A valuable lesson
But hindsight is a wonderful thing. ANZ Chief Financial Officer, Technology Louise Higgins wishes she had set up MFA for online accounts from the start on her LinkedIn account – because she recently fell victim to having her account hacked.
“The first clue was I found one day I couldn't access my LinkedIn account. But we lead busy lives and I thought, well, actually, not being able to access LinkedIn today is not my top priority,” says Louise.
“But a few days later, I had one of those heart stopping moments where suddenly a lot of your friends, colleagues, network are texting you and saying, ‘hey, we're getting some strange messages from your LinkedIn account’. You could be hacked.”
Louise was unable to get access to her LinkedIn account because the hacker gained access and changed the login details connected to the account.
They then reached out to her network, in a tone of voice very similar to hers, saying ‘hey, I've got a great opportunity for you. Can you remind me of your mobile number?’
“I think this is the scary bit, how sophisticated it got” says Louise.
A fair proportion of her network actually responded with their mobile details, as it looked like an authentic message.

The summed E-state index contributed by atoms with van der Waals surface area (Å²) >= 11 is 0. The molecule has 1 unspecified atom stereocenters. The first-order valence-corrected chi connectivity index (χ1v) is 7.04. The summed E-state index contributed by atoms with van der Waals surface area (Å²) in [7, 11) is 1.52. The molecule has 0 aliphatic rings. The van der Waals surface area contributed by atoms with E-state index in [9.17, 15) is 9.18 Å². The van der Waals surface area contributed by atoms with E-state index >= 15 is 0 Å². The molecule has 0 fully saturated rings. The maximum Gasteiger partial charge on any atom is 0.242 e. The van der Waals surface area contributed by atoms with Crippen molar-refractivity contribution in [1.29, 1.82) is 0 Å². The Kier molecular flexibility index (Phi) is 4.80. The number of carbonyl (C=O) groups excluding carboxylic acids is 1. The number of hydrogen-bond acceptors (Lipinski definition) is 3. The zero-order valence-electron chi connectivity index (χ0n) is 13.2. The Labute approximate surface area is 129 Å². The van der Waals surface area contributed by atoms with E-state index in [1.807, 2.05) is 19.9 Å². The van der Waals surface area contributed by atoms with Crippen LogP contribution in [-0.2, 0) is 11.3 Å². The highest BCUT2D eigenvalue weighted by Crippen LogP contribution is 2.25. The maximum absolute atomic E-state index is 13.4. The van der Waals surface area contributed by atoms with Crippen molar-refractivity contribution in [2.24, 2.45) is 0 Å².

They were then sent what looked like a very authentic link to a Zoom meeting and again many in her network clicked it, which in turn provided the hackers with their details.
“The trauma came from several places,” Louise says. “First, the heart stopping moment of ‘I think someone else is sending out messages on my behalf’. Secondly, realising that you are responsible for others providing their personal information and thirdly, the ramifications that then had on some of my network - having their accounts hacked.”
She adds “it was a terrifying experience but a good wake-up call to go through and make sure every other platform or application that you use isn't compromised, that you have got strong passwords and, most importantly, you've got that multi factor authentication.”
“It could have been much worse but it's a very valuable lesson”.